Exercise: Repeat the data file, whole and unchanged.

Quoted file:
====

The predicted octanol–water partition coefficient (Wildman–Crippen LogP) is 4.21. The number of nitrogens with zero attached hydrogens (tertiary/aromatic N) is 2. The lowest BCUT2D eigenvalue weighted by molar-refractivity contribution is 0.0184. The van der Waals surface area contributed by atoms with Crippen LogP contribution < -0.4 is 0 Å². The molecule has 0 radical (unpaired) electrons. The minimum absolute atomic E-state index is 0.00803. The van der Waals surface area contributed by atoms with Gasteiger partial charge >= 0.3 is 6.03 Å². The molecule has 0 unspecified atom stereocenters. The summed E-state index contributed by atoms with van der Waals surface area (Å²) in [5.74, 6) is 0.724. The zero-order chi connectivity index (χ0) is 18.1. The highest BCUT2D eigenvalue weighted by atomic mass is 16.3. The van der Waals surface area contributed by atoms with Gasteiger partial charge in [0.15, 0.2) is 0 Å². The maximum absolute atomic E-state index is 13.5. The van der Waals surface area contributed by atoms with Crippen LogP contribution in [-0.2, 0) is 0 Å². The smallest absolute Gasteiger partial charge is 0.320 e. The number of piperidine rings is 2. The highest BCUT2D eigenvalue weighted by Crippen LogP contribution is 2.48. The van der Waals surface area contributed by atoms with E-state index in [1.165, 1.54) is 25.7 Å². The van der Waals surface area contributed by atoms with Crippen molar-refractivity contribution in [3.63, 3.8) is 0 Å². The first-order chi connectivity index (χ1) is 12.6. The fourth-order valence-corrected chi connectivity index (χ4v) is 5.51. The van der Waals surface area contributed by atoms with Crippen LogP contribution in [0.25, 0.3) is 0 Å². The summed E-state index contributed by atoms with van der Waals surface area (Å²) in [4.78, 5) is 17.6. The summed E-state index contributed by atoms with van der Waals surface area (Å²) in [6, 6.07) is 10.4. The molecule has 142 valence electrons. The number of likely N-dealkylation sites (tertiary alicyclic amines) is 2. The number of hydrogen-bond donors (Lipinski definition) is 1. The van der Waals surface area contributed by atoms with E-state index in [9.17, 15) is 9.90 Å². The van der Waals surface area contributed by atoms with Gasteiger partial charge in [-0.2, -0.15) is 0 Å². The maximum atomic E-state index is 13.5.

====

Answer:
The predicted octanol–water partition coefficient (Wildman–Crippen LogP) is 4.21. The number of nitrogens with zero attached hydrogens (tertiary/aromatic N) is 2. The lowest BCUT2D eigenvalue weighted by molar-refractivity contribution is 0.0184. The van der Waals surface area contributed by atoms with Crippen LogP contribution < -0.4 is 0 Å². The molecule has 0 radical (unpaired) electrons. The minimum absolute atomic E-state index is 0.00803. The van der Waals surface area contributed by atoms with Gasteiger partial charge >= 0.3 is 6.03 Å². The molecule has 0 unspecified atom stereocenters. The summed E-state index contributed by atoms with van der Waals surface area (Å²) in [5.74, 6) is 0.724. The zero-order chi connectivity index (χ0) is 18.1. The highest BCUT2D eigenvalue weighted by atomic mass is 16.3. The van der Waals surface area contributed by atoms with Gasteiger partial charge in [0.15, 0.2) is 0 Å². The maximum absolute atomic E-state index is 13.5. The van der Waals surface area contributed by atoms with Crippen LogP contribution in [-0.2, 0) is 0 Å². The smallest absolute Gasteiger partial charge is 0.320 e. The number of piperidine rings is 2. The highest BCUT2D eigenvalue weighted by Crippen LogP contribution is 2.48. The van der Waals surface area contributed by atoms with E-state index in [1.165, 1.54) is 25.7 Å². The van der Waals surface area contributed by atoms with Crippen molar-refractivity contribution in [3.63, 3.8) is 0 Å². The first-order chi connectivity index (χ1) is 12.6. The fourth-order valence-corrected chi connectivity index (χ4v) is 5.51. The van der Waals surface area contributed by atoms with Crippen LogP contribution in [0.25, 0.3) is 0 Å². The summed E-state index contributed by atoms with van der Waals surface area (Å²) in [4.78, 5) is 17.6. The summed E-state index contributed by atoms with van der Waals surface area (Å²) in [6, 6.07) is 10.4. The molecule has 142 valence electrons. The number of likely N-dealkylation sites (tertiary alicyclic amines) is 2. The number of hydrogen-bond donors (Lipinski definition) is 1. The van der Waals surface area contributed by atoms with E-state index in [9.17, 15) is 9.90 Å². The van der Waals surface area contributed by atoms with Gasteiger partial charge in [-0.2, -0.15) is 0 Å². The maximum atomic E-state index is 13.5.